[Show abstract][Hide abstract] ABSTRACT: Oxytocin (OT) is a nonapeptide with an impressive variety of physiological functions. Among them, the 'prosocial' effects have been discussed in several recent reviews, but the direct effects on male and female sexual behavior did receive much less attention so far. As our contribution to honor the lifelong interest of Berend Olivier in the control mechanisms of sexual behavior, we decided to explore the role of OT in the present review. In the successive sections, some physiological mechanisms and the 'pair-bonding' effects of OT will be discussed, followed by sections about desire, female appetitive and copulatory behavior, including lordosis and orgasm. At the male side, the effects on erection and ejaculation are reviewed, followed by a section about 'premature ejaculation' and a possible role of OT in its treatment. In addition to OT, serotonin receives some attention as one of the main mechanisms controlling the effects of OT. In the succeeding sections, the importance of OT for 'the fruits of labor' is discussed, as it plays an important role in both maternal and paternal behavior. Finally, we pay attention to an intriguing brain area, the ventrolateral part of the ventromedial hypothalamic nucleus (VMHvl), apparently functioning in both sexual and aggressive behavior, which are at first view completely opposite behavioral systems.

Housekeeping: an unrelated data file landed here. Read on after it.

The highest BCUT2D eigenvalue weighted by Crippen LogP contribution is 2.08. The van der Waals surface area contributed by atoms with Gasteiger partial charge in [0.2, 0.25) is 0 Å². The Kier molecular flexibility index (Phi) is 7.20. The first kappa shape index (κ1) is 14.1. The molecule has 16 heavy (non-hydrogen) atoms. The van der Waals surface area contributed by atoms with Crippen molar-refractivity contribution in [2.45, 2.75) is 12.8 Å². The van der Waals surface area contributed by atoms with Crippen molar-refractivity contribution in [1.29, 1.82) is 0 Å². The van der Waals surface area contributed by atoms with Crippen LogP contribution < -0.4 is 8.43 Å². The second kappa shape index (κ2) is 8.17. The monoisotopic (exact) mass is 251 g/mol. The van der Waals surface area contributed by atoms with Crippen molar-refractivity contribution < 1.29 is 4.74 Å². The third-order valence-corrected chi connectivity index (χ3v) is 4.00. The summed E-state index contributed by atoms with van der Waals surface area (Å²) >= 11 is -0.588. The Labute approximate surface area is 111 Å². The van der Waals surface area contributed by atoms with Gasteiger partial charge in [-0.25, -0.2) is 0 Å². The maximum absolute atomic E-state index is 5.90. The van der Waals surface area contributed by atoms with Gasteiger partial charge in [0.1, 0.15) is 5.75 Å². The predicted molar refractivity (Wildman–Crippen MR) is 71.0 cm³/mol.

European Journal of Pharmacology 07/2014; 753. DOI:10.1016/j.ejphar.2014.07.045 · 2.53 Impact Factor